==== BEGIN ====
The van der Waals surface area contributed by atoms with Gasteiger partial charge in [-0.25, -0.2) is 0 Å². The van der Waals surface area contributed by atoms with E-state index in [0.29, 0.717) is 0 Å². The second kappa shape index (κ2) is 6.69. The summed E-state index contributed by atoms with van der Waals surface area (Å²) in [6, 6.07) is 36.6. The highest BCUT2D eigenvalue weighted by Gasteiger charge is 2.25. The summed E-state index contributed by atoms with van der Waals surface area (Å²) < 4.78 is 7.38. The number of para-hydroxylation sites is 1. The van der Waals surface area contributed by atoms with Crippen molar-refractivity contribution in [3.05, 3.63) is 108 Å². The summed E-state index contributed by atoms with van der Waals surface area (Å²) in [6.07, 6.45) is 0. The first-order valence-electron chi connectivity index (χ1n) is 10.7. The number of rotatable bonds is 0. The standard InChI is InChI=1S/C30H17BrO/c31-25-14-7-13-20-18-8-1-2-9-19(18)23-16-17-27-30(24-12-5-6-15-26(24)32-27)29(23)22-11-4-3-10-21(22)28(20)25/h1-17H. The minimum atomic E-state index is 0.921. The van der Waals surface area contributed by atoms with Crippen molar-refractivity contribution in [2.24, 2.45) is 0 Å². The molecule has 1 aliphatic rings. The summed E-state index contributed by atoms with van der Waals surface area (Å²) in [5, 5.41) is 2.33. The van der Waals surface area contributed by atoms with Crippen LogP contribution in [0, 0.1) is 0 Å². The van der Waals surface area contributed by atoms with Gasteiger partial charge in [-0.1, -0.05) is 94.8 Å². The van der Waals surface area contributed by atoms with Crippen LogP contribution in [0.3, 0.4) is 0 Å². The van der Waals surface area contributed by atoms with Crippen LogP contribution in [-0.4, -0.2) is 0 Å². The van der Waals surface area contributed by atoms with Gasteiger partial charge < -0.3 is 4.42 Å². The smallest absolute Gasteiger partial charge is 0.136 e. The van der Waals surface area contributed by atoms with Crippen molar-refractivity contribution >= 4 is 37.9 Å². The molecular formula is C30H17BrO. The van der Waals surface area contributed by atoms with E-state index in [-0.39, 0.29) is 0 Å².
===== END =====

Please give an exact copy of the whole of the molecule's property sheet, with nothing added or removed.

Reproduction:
The van der Waals surface area contributed by atoms with Gasteiger partial charge in [-0.25, -0.2) is 0 Å². The van der Waals surface area contributed by atoms with E-state index in [0.29, 0.717) is 0 Å². The second kappa shape index (κ2) is 6.69. The summed E-state index contributed by atoms with van der Waals surface area (Å²) in [6, 6.07) is 36.6. The highest BCUT2D eigenvalue weighted by Gasteiger charge is 2.25. The summed E-state index contributed by atoms with van der Waals surface area (Å²) < 4.78 is 7.38. The number of para-hydroxylation sites is 1. The van der Waals surface area contributed by atoms with Crippen molar-refractivity contribution in [3.05, 3.63) is 108 Å². The summed E-state index contributed by atoms with van der Waals surface area (Å²) in [6.07, 6.45) is 0. The first-order valence-electron chi connectivity index (χ1n) is 10.7. The number of rotatable bonds is 0. The standard InChI is InChI=1S/C30H17BrO/c31-25-14-7-13-20-18-8-1-2-9-19(18)23-16-17-27-30(24-12-5-6-15-26(24)32-27)29(23)22-11-4-3-10-21(22)28(20)25/h1-17H. The minimum atomic E-state index is 0.921. The van der Waals surface area contributed by atoms with Crippen molar-refractivity contribution in [2.24, 2.45) is 0 Å². The molecule has 1 aliphatic rings. The summed E-state index contributed by atoms with van der Waals surface area (Å²) in [5, 5.41) is 2.33. The van der Waals surface area contributed by atoms with Crippen LogP contribution in [0, 0.1) is 0 Å². The van der Waals surface area contributed by atoms with Gasteiger partial charge in [-0.1, -0.05) is 94.8 Å². The van der Waals surface area contributed by atoms with Crippen LogP contribution in [0.3, 0.4) is 0 Å². The van der Waals surface area contributed by atoms with Crippen LogP contribution in [-0.4, -0.2) is 0 Å². The van der Waals surface area contributed by atoms with Gasteiger partial charge < -0.3 is 4.42 Å². The smallest absolute Gasteiger partial charge is 0.136 e. The van der Waals surface area contributed by atoms with Crippen molar-refractivity contribution >= 4 is 37.9 Å². The molecular formula is C30H17BrO. The van der Waals surface area contributed by atoms with E-state index in [-0.39, 0.29) is 0 Å².